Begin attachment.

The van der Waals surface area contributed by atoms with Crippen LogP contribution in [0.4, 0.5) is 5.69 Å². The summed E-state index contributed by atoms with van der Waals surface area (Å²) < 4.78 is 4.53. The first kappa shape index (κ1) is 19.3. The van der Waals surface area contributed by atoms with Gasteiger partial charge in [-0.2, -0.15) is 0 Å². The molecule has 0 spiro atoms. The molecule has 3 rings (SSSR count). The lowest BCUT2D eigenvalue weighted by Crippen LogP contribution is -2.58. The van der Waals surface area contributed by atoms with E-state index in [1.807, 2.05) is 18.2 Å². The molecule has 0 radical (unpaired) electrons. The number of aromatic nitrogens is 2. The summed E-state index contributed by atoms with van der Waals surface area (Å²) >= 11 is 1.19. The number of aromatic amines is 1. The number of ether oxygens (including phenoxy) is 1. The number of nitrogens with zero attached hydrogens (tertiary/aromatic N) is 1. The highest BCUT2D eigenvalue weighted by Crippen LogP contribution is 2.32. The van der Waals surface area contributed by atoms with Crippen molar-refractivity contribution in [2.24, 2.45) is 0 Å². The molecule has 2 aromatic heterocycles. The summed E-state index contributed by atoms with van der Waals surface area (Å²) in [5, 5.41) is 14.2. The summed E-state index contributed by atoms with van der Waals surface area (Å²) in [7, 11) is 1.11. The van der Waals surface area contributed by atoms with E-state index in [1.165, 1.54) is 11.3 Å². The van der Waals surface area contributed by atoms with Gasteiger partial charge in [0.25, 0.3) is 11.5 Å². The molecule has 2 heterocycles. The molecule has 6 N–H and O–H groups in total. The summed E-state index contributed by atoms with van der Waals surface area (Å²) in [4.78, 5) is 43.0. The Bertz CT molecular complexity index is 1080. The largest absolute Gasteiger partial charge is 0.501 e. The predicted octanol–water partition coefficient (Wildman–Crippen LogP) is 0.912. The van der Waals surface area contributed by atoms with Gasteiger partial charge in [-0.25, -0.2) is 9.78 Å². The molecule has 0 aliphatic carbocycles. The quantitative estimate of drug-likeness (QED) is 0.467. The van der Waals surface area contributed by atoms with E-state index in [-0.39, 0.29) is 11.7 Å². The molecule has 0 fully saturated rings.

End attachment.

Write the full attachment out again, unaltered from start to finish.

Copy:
The van der Waals surface area contributed by atoms with Crippen LogP contribution in [0.4, 0.5) is 5.69 Å². The summed E-state index contributed by atoms with van der Waals surface area (Å²) < 4.78 is 4.53. The first kappa shape index (κ1) is 19.3. The van der Waals surface area contributed by atoms with Gasteiger partial charge in [-0.2, -0.15) is 0 Å². The molecule has 0 spiro atoms. The molecule has 3 rings (SSSR count). The lowest BCUT2D eigenvalue weighted by Crippen LogP contribution is -2.58. The van der Waals surface area contributed by atoms with E-state index in [1.807, 2.05) is 18.2 Å². The molecule has 0 radical (unpaired) electrons. The number of aromatic nitrogens is 2. The summed E-state index contributed by atoms with van der Waals surface area (Å²) >= 11 is 1.19. The number of aromatic amines is 1. The number of ether oxygens (including phenoxy) is 1. The number of nitrogens with zero attached hydrogens (tertiary/aromatic N) is 1. The highest BCUT2D eigenvalue weighted by Crippen LogP contribution is 2.32. The van der Waals surface area contributed by atoms with Crippen molar-refractivity contribution in [2.24, 2.45) is 0 Å². The molecule has 2 aromatic heterocycles. The summed E-state index contributed by atoms with van der Waals surface area (Å²) in [5, 5.41) is 14.2. The summed E-state index contributed by atoms with van der Waals surface area (Å²) in [7, 11) is 1.11. The van der Waals surface area contributed by atoms with E-state index in [1.165, 1.54) is 11.3 Å². The van der Waals surface area contributed by atoms with Gasteiger partial charge in [0.25, 0.3) is 11.5 Å². The molecule has 2 heterocycles. The molecule has 6 N–H and O–H groups in total. The summed E-state index contributed by atoms with van der Waals surface area (Å²) in [4.78, 5) is 43.0. The Bertz CT molecular complexity index is 1080. The largest absolute Gasteiger partial charge is 0.501 e. The predicted octanol–water partition coefficient (Wildman–Crippen LogP) is 0.912. The van der Waals surface area contributed by atoms with Gasteiger partial charge in [-0.25, -0.2) is 9.78 Å². The molecule has 0 aliphatic carbocycles. The quantitative estimate of drug-likeness (QED) is 0.467. The van der Waals surface area contributed by atoms with E-state index in [-0.39, 0.29) is 11.7 Å². The molecule has 0 fully saturated rings.